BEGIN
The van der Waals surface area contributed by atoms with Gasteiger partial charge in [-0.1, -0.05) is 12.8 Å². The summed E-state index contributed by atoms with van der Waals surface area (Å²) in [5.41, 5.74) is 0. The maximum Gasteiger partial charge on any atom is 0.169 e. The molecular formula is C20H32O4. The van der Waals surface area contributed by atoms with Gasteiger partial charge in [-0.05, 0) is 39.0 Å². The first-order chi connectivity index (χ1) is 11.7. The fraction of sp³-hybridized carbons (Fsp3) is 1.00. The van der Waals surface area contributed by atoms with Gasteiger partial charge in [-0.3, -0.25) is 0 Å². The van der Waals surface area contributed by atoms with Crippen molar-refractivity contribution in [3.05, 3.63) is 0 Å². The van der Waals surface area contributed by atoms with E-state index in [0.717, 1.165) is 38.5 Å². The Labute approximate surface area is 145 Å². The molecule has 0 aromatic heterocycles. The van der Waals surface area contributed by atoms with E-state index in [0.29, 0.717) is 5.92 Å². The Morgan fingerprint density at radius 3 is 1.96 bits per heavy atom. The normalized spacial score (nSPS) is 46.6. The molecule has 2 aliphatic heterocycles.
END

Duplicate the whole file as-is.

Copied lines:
The van der Waals surface area contributed by atoms with Gasteiger partial charge in [-0.1, -0.05) is 12.8 Å². The summed E-state index contributed by atoms with van der Waals surface area (Å²) in [5.41, 5.74) is 0. The maximum Gasteiger partial charge on any atom is 0.169 e. The molecular formula is C20H32O4. The van der Waals surface area contributed by atoms with Gasteiger partial charge in [-0.05, 0) is 39.0 Å². The first-order chi connectivity index (χ1) is 11.7. The fraction of sp³-hybridized carbons (Fsp3) is 1.00. The van der Waals surface area contributed by atoms with Gasteiger partial charge in [-0.3, -0.25) is 0 Å². The van der Waals surface area contributed by atoms with Crippen molar-refractivity contribution in [3.05, 3.63) is 0 Å². The van der Waals surface area contributed by atoms with E-state index in [0.717, 1.165) is 38.5 Å². The Labute approximate surface area is 145 Å². The molecule has 0 aromatic heterocycles. The van der Waals surface area contributed by atoms with E-state index in [0.29, 0.717) is 5.92 Å². The Morgan fingerprint density at radius 3 is 1.96 bits per heavy atom. The normalized spacial score (nSPS) is 46.6. The molecule has 2 aliphatic heterocycles.